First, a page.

As coverage of the coronavirus continues to dominate the news, the outbreak’s economic impacts are often conveyed through headlines about plunging financial markets. To many Vassar students, however, Wall Street’s woes may seem distant and irrelevant.
But the reality is that the coronavirus outbreak will hit the economy in ways that directly affect Vassar students.
Most importantly, it now seems inevitable that the pandemic will spark a global recession. This could occur by means of both a “supply shock” and a “demand shock.”
A supply shock would occur if coronavirus disrupts the production of goods and services on a large scale. For example, if factories are shut down because of social distancing policies or if international trade is limited, that would contribute to a supply shock.
A demand shock will occur because people are consuming fewer goods and services as a result of the pandemic. This will most dramatically affect service-oriented industries such as restaurants, bars, hotels, and airlines.
Normally, a recession is caused primarily by either a demand or supply shock. But the coronavirus is especially worrisome for the economy because it could cause both simultaneously, and because supply shocks are naturally harder for economic policymakers to mitigate, relative to demand shocks.
The economic impacts of the coronavirus could affect Vassar students in several ways.
A recession would cause unemployment to increase, making it much harder for graduating seniors to find jobs. Research has also indicated that graduating during a recession might hurt students’ socioeconomic status and health outcomes for many years after graduating.
A coronavirus-induced recession will also cause some students’ parents to lose their jobs, especially if they work in certain service-oriented industries like the hospitality and restaurant sectors. Furthermore, a recession would make it harder for students to find summer employment. This would make it more challenging for some students to fund their Vassar tuition, and could potentially put extra strain on the college’s financial aid program.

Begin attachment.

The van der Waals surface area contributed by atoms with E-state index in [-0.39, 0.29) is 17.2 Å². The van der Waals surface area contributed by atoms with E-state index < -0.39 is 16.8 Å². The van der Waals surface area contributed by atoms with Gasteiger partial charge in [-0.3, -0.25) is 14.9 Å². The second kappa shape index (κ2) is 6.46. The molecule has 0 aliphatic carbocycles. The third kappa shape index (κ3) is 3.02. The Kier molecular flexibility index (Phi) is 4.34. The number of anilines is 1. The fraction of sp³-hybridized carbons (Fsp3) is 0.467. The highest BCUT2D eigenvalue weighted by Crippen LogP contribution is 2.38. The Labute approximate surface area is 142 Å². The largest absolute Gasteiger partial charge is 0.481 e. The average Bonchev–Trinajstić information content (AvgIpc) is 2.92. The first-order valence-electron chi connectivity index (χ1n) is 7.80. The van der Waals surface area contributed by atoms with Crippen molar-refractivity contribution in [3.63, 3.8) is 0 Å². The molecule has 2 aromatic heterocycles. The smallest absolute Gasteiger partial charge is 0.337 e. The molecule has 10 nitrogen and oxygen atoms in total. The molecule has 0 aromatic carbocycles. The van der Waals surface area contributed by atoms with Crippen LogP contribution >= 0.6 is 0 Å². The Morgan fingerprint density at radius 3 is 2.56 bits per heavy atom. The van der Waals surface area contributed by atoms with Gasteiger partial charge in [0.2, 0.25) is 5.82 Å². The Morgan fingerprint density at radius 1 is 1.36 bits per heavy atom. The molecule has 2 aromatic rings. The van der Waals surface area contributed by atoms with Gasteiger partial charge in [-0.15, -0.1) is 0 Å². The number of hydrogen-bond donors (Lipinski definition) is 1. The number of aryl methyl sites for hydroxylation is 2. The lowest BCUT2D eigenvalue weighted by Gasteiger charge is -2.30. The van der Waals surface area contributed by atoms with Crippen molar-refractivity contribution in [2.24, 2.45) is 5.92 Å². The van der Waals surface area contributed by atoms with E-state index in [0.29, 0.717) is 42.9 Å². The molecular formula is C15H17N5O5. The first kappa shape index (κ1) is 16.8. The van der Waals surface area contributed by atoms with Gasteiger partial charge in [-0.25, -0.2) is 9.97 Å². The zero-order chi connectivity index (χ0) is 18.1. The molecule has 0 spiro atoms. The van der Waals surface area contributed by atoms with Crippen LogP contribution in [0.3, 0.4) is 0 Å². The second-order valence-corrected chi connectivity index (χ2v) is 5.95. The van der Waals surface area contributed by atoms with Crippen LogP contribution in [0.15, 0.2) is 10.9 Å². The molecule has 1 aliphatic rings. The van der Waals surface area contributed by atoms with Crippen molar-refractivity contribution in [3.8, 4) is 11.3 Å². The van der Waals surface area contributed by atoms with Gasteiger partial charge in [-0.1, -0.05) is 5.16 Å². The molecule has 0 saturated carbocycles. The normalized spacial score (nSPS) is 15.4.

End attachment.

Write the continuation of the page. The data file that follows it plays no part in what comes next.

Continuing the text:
Financial hardship associated with recessions can have negative effects on mental health. College students are already disproportionately at risk for common mental health issues such as anxiety and depression. Higher levels of economic adversity, combined with social distancing and the devastation of the coronavirus outbreak itself, could hit some students hard in terms of mental health.
So far, the coronavirus outbreak has caused a lot of instability in financial markets, which could worsen as we continue to veer towards a recession. A lot of retirement funds such as 401(k)s and IRAs are invested in the stock market. This means that drops in the stock market—such as the 12% plunge in the S&P 500 on March 16—can affect the retirement savings of many Vassar students’ parents.
The coronavirus outbreak is also likely to affect interest rates for the 53% of Vassar students who have taken out student loans. On March 15, the Federal Reserve drastically cut interest rates as a preemptive response to the coronavirus’s economic impact.
Since the Fed’s rate cuts are meant to indirectly affect all interest rates throughout the economy, this will likely cause student loans disbursed to Vassar students for the 2020-21 school year to have lower interest rates.
The Trump Administration’s recent student loan interest waiver will not significantly affect current Vassar students. It does not even change monthly student loan payments; it just means that the accumulation of new interest on federal loans will be temporarily paused.
Of course, these economic considerations are secondary relative to the sheer human cost of the pandemic. Many thousands more will die—potentially including family members of Vassar students—and this article is not meant to minimize that tragedy. But in order to respond appropriately to the inevitable disruptions to all of our daily lives, it’s important to understand as many facets of the outbreak as possible, including its economic impacts.